```cols = ['Row ID', 'Order ID', 'Ship Date', 'Ship Mode', 'Customer ID', 'Customer Name', 'Segment', 'Country', 'City', 'State', 'Postal Code', 'Region', 'Product ID', 'Category', 'Sub-Category', 'Product Name', 'Quantity', 'Discount', 'Profit']
furniture.drop(cols, axis=1, inplace=True)
office.drop(cols, axis=1, inplace=True)

furniture = furniture.sort_values('Order Date')
office = office.sort_values('Order Date')

furniture = furniture.groupby('Order Date')['Sales'].sum().reset_index()
office = office.groupby('Order Date')['Sales'].sum().reset_index()

furniture = furniture.set_index('Order Date')
office = office.set_index('Order Date')

y_furniture = furniture['Sales'].resample('MS').mean()
y_office = office['Sales'].resample('MS').mean()

furniture = pd.DataFrame({'Order Date':y_furniture.index, 'Sales':y_furniture.values})
office = pd.DataFrame({'Order Date': y_office.index, 'Sales': y_office.values})

store = furniture.merge(office, how='inner', on='Order Date')
store.rename(columns={'Sales_x': 'furniture_sales', 'Sales_y': 'office_sales'}, inplace=True) Figure 12

```plt.figure(figsize=(20, 8))
plt.plot(store['Order Date'], store['furniture_sales'], 'b-', label = 'furniture')
plt.plot(store['Order Date'], store['office_sales'], 'r-', label = 'office supplies')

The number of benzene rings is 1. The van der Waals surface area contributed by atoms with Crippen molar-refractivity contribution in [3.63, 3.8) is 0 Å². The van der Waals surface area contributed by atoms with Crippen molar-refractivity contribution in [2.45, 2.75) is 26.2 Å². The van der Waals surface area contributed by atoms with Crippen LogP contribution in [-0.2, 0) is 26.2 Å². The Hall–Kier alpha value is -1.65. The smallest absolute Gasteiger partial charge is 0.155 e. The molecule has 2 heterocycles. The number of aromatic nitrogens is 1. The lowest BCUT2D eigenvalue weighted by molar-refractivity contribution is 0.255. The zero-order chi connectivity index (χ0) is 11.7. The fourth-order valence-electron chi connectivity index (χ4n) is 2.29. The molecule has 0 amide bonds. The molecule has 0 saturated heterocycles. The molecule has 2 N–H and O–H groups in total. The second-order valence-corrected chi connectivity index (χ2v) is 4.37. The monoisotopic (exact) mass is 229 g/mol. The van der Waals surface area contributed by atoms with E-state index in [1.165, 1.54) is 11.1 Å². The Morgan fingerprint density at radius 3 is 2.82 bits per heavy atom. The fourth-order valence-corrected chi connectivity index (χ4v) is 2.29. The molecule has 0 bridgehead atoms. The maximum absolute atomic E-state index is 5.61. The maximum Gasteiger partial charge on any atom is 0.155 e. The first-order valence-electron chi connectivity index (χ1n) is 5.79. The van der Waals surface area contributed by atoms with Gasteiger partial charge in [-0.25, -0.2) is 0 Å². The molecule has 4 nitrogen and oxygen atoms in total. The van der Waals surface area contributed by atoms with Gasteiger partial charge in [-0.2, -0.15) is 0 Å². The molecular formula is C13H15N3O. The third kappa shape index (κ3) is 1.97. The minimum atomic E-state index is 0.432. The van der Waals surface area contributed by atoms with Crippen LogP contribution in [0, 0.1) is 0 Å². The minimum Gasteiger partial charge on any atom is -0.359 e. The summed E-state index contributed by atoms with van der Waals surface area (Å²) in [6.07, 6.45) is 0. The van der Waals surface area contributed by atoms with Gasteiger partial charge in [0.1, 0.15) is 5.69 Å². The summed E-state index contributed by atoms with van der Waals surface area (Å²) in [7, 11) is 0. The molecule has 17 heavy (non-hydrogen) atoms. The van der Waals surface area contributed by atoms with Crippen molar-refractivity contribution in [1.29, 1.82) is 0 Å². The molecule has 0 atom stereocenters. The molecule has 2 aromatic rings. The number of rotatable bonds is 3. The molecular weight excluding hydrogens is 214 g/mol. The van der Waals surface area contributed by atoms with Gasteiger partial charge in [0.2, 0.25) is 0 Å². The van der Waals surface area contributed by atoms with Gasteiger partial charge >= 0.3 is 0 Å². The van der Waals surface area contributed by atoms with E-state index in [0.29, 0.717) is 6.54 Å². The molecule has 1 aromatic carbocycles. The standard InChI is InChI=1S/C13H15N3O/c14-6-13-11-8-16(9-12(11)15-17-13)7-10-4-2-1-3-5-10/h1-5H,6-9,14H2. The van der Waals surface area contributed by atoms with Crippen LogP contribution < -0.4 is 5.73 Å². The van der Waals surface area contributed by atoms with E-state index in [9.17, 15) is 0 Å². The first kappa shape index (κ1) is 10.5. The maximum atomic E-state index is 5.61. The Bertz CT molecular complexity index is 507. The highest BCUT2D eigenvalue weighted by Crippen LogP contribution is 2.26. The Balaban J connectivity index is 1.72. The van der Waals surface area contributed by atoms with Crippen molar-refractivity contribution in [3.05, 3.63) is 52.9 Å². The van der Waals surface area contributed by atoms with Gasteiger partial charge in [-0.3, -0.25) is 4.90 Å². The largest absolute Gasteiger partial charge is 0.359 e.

plt.xlabel('Date'); plt.ylabel('Sales'); plt.title('Sales of Furniture and Office Supplies')
plt.legend();``` Figure 13

We observe that sales of furniture and office supplies shared a similar seasonal pattern. Early of the year is the off season for both of the two categories. It seems summer time is quiet for office supplies too. in addition, average daily sales for furniture are higher than those of office supplies in most of the months. It is understandable, as the value of furniture should be much higher than those of office supplies. Occasionally, office supplies passed furniture on average daily sales. Let’s find out when was the first time office supplies’ sales surpassed those of furniture’s.

```first_date = store.ix[np.min(list(np.where(store['office_sales'] > store['furniture_sales']))), 'Order Date']

print("Office supplies first time produced higher sales than furniture is {}.".format(first_date.date()))```

Office supplies first time produced higher sales than furniture is 2014–07–01.
It was July 2014!

### Time Series Modeling with Prophet

Released by Facebook in 2017, forecasting tool Prophet is designed for analyzing time-series that display patterns on different time scales such as yearly, weekly and daily. It also has advanced capabilities for modeling the effects of holidays on a time-series and implementing custom changepoints. Therefore, we are using Prophet to get a model up and running.

```from fbprophet import Prophet

furniture = furniture.rename(columns={'Order Date': 'ds', 'Sales': 'y'})
furniture_model = Prophet(interval_width=0.95)
furniture_model.fit(furniture)

office = office.rename(columns={'Order Date': 'ds', 'Sales': 'y'})
office_model = Prophet(interval_width=0.95)
office_model.fit(office)